Turkey is “ready” to use the Russian-made S-400 missile defense system if the country is threatened, said Turkey’s Minister of National Defense Hulusi Akar on Tuesday, November 22.
“The S-400 is in place and ready for use. It has a transfer time. After that, everything will be ready in an hour. If such a threat develops in any way, we will take it and use it after deciding where our country’s air defense will be,” Akar told the planning and budget committee.
Turkey signed a deal with Russia to purchase S-400 missile systems in late 2017, despite objections from the US and NATO allies. The deal continues to be a source of disagreement between Ankara and Washington.
Further dealings between Turkey and Russia in the defense sector pose the risk of incurring sanctions, said a spokesperson from the US State Departmentment on November 23.
NATO allies, including Turkey, are heavily discouraged from purchasing military equipment from Russia. This is to avoid dependency on Moscow, particularly in light of the war in Ukraine.
Ankara’s decision to procure the S-400 in 2017 directly contradicts commitments made by all NATO members at the 2016 NATO summit in Warsaw, said the State Department representative. At the summit, NATO allies agreed to avoid purchasing Russian military hardware.
In 2020, the US imposed sanctions on Turkey for the S-400 purchase. However, this has not deterred Turkey from considering a second purchase of the Russian-built S-400 system.
In September this year, US Senator Bob Menendez warned Turkey against further purchases. Now, Turkey runs the risk of incurring further US sanctions if it procures more Russian equipment.
The state Departmentment spokesperson said that the US might be forced to sanction Turkey again via the federal law Countering America’s Adversaries Through Sanctions Act (CAATSA).
Nevertheless, Turkey’s defense minister insisted, “We have no problems with the S-400.”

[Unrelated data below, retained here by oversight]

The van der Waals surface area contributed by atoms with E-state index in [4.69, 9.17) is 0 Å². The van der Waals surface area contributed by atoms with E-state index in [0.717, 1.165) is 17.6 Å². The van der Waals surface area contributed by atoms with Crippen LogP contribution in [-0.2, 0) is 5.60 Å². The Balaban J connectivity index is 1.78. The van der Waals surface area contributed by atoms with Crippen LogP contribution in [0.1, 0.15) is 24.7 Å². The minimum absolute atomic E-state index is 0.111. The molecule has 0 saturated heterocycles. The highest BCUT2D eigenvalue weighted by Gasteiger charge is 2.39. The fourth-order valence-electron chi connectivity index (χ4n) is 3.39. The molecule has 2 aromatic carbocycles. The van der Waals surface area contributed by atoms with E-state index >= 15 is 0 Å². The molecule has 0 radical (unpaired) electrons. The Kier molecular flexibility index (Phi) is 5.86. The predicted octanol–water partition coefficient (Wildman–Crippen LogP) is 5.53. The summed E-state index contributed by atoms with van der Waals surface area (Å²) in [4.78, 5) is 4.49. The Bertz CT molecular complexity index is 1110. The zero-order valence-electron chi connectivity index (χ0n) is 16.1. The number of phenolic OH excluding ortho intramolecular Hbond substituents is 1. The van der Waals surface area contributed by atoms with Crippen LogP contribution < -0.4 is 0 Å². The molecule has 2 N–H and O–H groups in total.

The S-400 Missile Defense System
The S-400 Triumf is a mobile surface-to-air missile system (SAM) developed by the Russian firm Almaz Central Design Bureau for Marine Engineering. It was designed in the 1990s to replace the aging S-300. It was brought into service in 2007.
The Russian-built SAM system is compromised of several components which work in tandem to produce an air defense capability from the ground.
The S5K6E is the S-400’s mobile command and control (C&C) post. The Russian version is attached to a Ural 532301 truck but other users will mount it on vehicles in service within their own militaries. From the C&C post, each stage of action is directed, from the detection of a threat to the launching of missiles.
The 91N6E radar is used to scan for potential threats in the air. It can reportedly track 300 targets simultaneously, up to a range between 400 and 600km (249-373 miles). Targets using stealth are harder to discover and can be detected at a range of 150km (93 miles).
92N6E is the main fire control radar of the S-400 system. Two optional engagement radars – the 96L6E and the 40V6MR – allow the system to detect targets at different altitudes. This includes aircraft flying at low altitudes and using terrain features to mask their location. The radar has a range of 400km (249 miles).
The S-400 is compatible with four different types of missiles. These are the 9M96E short-range missile, the 9M96E2 medium-range missile, the 48N6 long-range missile, and the 40N6E very long-range missile.
The S-400’s missiles have ranges between 40 and 400km (25-249 miles). A launch vehicle carries the missiles which are fired from four silos.
Turkish acquisition and the F-35 debacle
In 2017, Russia agreed to deliver the S-400 system to Turkey in a deal amounting to $2.5 billion. Turkey received its first delivery in 2019.
Ankara’s decision to acquire the S-400 complicated its relationship with Washington. Turkey was an early partner in the F-35 multirole combat aircraft program and had planned to purchase at least 100 units from the US. However, the US was forced to expel Turkey from the F-35 program due to the S-400 deal it made with Russia.
US and NATO officials were concerned that Turkey’s S-400 posed a security threat to the F-35 program. NATO member militaries use a tactical data link and Identification Friend or Foe systems (IFF) to identify friendly aircraft in the sky.
If Turkey acquired both the S-400 and the F-35, the S-400 would have to be fitted with these identification systems to enable the F-35 to safely fly within range of Turkish SAM systems.
However, because the S-400 is a Russian-built system, the integration of a tactical data link and IFF could expose sensitive information. This could compromise the F-35’s stealth capabilities.
Earlier in 2022, officials in Washington informally suggested that Turkey send some of its S-400 missile systems to Ukraine to help Kyiv defend against Putin’s invasion. The possibility of this is distinctly low.
Turkey has maintained an ambiguous position on the Ukraine conflict. Ankara’s albeit complex relationship with Moscow remains friendlier than other NATO nations.
Speculation continues as to whether Turkey will make a second purchase of the S-400 system, against US and NATO interests.
Meanwhile, Greece has positioned itself to join the F-35 program. The Hellenic Air Force might operate 20-40 aircraft if a purchase goes ahead. At the same time, Greece has lobbied the US to restrict sales of the older but battle-tested F-16 to Turkey.